To the rescue, here comes the powder brush, or shall we say the powder brushes, as its size varies according to areas of application (thus enthusiasts tend to have more than one) and normally have long and dense bristles. Make them work their magic to set liquid foundations and blend out powders, finally getting what you want!
4. Eyes Shader and Eyes Blending Brushes
The eye shader brush is key for achieving an opaque, patch-free layer of shadow on you lids.
The brush is typically flat but rounded at the tip, usually very dense to make it easier to pick up as much powder and leave a ton of colour on your lid.
The blending blush, on the other hand, blends out the powders for a sheer touch. Their bristles are softer and this brush is usually recognisable thanks to its tapered shape.
5. Lip Brush
Slightly smaller than the usual concealer brush, the lip brush has a similar shape (flattened and curved).
It proves essential when you try to blend the harsh lines left by your lip liner into your lipstick without smudges.
How to use makeup brushes
Now we know few of the main brushes which are essential for everyday makeup application. But how do we actually use them? Here are a few tips on how to use these brushes for a perfect result.
When using a Kabuki, slightly press the brush for working the product into the skin, swirling and buffing it across the area of application. With the stippling brush, swirl only the tips of the bristles on the skin. If you tend to work on it more forcefully, hold the brush from the very end to make sure the result is gentler and you blend the product without bending the bristles too much.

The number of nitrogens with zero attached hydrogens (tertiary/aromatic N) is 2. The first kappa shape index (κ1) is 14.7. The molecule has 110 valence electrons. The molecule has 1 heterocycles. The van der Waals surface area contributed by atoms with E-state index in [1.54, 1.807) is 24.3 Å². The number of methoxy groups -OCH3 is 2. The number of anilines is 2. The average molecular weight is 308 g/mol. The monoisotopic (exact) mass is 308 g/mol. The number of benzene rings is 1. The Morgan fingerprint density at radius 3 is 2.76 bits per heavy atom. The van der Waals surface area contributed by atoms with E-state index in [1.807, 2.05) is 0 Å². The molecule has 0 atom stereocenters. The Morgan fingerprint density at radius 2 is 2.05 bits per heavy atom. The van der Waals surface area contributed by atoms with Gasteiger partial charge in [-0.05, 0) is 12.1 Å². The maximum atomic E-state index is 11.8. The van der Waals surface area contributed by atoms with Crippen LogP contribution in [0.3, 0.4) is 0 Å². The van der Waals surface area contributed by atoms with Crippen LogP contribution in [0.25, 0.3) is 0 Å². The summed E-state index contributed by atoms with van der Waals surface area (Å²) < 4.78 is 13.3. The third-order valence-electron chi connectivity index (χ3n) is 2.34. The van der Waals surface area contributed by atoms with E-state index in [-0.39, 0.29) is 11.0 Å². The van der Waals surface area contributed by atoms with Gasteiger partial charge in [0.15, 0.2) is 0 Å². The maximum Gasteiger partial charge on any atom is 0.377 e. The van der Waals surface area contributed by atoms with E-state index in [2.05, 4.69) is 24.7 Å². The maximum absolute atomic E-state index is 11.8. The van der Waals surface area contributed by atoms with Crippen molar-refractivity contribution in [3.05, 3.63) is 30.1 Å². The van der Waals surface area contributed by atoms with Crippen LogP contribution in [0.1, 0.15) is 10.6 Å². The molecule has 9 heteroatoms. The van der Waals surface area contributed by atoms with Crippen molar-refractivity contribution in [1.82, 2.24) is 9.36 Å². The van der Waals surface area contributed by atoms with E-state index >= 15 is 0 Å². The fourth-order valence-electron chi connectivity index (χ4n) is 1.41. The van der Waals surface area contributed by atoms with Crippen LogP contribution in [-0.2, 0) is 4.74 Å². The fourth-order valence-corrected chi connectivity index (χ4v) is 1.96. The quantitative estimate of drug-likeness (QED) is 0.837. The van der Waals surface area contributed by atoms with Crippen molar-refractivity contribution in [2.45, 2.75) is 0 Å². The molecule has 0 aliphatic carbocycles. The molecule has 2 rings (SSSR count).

The fluffy bristles of the powder brush are perfect to dust areas on your face that need more work, such as the T-zone and the under-eye. When picking up the product, tap, rather than blow, the excess and apply after concealer and foundation as it helps to set the makeup.
For best application of eyes shader brushes, first rub the brush over the product, then pat it on your eyelids; then, swipe the fluffier bristles of the eye blending brush to achieve a more diffused look. If applying multiple colours, swirl the latter brush around the edges to blend it in further.
After tracing your lips with a liner, run the lip brush along the inside edge of the line to softly blend it into your lipstick. You can also use the brush to mix different lip shades to get the one you want.
Types of makeup brushes for beginners
“I am not a makeup artist! Where can I start?”, you may wonder. There is definitely a lot of choice when it comes to brushes and it is not easy to understand what your own essentials truly are.
The truth is – to start playing around you will need:
● three main face brushes: foundation brush, concealer brush and powder brush
● two eye brushes: one blending large eye brush and one pointed-tip eye brush
● a lip brush (like the flat lip brush)
Above we gave you a little taste of what you could use and how, using the sleek and modern accessories KIKO MILANO offers in its catalogue.
Do not be embarrassed to ask for advice or what the different types of brushes are used for, as there is many, and their shape and size may suit better your face, skin or the effect you want to achieve.
Then, the trick is only to try, try, try (and sometimes fail!) until you get the result that you desire!